Comment 58310

By Andrea (registered) | Posted January 27, 2011 at 12:16:14

Sure, if you are strictly using it a reference to labour law, but it's commonly used in business dealings and as a corporate legal term as well. To illustrate I will provide the definition referencing negotiating in good faith:

Good faith is an abstract and comprehensive term that encompasses a sincere belief or motive without any malice or the desire to defraud others. It derives from the translation of the Latin term bona fide, and courts use the two terms interchangeably.

Thus 'bargaining in bad faith':

bad faith 1) n. intentional dishonest act by not fulfilling legal or contractual obligations, misleading another, entering into an agreement without the intention or means to fulfill it, or violating basic standards of honesty in dealing with others. Most states recognize what is called "implied covenant of good faith and fair dealing" which is breached by acts of bad faith, for which a lawsuit may be brought (filed) for the breach (just as one might sue for breach of contract). The question of bad faith may be raised as a defense to a suit on a contract. 2) adj. when there is bad faith then a transaction is called a "bad faith" contract or "bad faith" offer. (See: good faith, fraud, clean hands doctrine)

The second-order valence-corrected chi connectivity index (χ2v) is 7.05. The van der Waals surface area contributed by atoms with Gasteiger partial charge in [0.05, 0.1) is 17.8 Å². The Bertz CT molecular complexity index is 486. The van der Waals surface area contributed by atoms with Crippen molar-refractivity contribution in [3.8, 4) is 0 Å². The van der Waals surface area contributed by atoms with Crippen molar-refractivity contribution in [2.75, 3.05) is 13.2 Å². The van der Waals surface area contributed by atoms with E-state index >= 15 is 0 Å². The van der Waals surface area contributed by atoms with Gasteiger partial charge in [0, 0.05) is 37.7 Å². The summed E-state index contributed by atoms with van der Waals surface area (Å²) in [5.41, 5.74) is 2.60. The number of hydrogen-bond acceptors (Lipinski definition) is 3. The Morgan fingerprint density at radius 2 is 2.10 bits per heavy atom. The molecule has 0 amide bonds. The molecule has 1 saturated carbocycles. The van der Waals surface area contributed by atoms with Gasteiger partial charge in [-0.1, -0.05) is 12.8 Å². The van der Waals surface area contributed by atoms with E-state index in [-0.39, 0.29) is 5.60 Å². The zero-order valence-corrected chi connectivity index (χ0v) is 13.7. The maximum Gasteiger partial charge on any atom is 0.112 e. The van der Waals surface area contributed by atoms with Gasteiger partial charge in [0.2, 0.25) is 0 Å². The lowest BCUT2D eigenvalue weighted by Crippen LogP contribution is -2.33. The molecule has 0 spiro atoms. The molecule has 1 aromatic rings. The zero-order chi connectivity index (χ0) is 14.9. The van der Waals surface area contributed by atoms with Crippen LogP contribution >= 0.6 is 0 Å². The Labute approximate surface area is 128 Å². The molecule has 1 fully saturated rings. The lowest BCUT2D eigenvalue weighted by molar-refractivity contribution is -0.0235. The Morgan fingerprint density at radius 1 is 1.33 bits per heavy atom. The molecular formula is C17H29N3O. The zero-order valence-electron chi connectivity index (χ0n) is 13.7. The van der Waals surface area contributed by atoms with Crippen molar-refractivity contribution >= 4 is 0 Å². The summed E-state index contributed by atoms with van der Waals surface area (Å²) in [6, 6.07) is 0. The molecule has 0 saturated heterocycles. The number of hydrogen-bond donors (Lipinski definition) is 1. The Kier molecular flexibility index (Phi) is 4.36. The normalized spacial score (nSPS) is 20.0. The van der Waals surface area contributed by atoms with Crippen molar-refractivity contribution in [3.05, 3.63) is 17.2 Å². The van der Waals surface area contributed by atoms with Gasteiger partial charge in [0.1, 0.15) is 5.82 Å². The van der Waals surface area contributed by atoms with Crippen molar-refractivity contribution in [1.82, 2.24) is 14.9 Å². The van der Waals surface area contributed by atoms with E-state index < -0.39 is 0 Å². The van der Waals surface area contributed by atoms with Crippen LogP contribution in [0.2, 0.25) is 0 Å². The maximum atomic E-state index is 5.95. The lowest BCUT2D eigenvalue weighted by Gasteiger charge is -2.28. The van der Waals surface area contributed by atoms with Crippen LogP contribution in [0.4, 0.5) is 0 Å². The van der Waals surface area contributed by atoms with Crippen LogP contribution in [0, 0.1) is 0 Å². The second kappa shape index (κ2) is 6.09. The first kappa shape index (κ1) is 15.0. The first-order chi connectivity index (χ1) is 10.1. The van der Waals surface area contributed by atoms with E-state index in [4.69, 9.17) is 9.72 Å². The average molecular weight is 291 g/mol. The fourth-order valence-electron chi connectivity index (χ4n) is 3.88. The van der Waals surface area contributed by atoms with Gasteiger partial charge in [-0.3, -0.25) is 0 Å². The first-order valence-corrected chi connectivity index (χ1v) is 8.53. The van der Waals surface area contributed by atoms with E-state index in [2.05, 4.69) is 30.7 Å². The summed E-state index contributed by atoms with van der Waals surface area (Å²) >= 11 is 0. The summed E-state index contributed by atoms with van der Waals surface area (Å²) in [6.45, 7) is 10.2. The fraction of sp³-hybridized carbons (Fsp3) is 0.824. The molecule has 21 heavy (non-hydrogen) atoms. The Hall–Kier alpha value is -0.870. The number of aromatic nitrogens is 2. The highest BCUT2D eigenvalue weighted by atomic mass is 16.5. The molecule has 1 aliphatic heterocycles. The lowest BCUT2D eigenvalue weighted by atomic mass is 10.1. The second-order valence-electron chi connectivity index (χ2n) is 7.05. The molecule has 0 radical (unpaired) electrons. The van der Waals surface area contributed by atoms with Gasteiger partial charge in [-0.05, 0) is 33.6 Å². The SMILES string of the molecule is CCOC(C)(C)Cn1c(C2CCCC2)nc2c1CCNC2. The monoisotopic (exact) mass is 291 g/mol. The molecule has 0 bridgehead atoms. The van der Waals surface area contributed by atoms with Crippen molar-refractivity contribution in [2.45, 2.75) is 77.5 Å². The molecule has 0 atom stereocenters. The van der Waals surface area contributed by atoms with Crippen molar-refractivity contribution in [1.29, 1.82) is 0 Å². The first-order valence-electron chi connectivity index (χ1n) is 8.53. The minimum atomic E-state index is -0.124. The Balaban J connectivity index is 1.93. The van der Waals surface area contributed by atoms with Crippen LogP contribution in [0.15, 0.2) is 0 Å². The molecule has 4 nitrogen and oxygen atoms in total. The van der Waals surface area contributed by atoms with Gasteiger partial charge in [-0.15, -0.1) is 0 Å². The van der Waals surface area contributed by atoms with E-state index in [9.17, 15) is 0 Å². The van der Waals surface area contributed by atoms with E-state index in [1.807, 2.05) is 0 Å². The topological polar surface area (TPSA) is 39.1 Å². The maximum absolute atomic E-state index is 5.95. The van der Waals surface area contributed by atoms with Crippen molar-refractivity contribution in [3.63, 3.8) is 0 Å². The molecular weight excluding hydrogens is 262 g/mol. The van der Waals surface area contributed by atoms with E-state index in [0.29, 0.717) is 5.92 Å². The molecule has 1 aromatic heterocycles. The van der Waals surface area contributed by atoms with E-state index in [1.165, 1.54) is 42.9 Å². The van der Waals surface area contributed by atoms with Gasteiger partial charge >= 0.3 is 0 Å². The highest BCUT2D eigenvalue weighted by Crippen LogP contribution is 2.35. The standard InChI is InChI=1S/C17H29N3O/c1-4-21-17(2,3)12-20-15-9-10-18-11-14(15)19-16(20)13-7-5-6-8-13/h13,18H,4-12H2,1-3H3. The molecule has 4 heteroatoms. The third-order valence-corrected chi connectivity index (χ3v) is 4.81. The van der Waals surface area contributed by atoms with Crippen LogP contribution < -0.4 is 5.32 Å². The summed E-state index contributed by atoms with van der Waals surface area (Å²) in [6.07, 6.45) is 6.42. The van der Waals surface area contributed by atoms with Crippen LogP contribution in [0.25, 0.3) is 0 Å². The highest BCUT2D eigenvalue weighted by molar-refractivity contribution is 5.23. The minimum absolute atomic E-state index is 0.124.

http://legal-dictionary.thefreedictionar...

http://legal-dictionary.thefreedictionar...

http://legal-dictionary.thefreedictionar...

Today's lesson is concluded.

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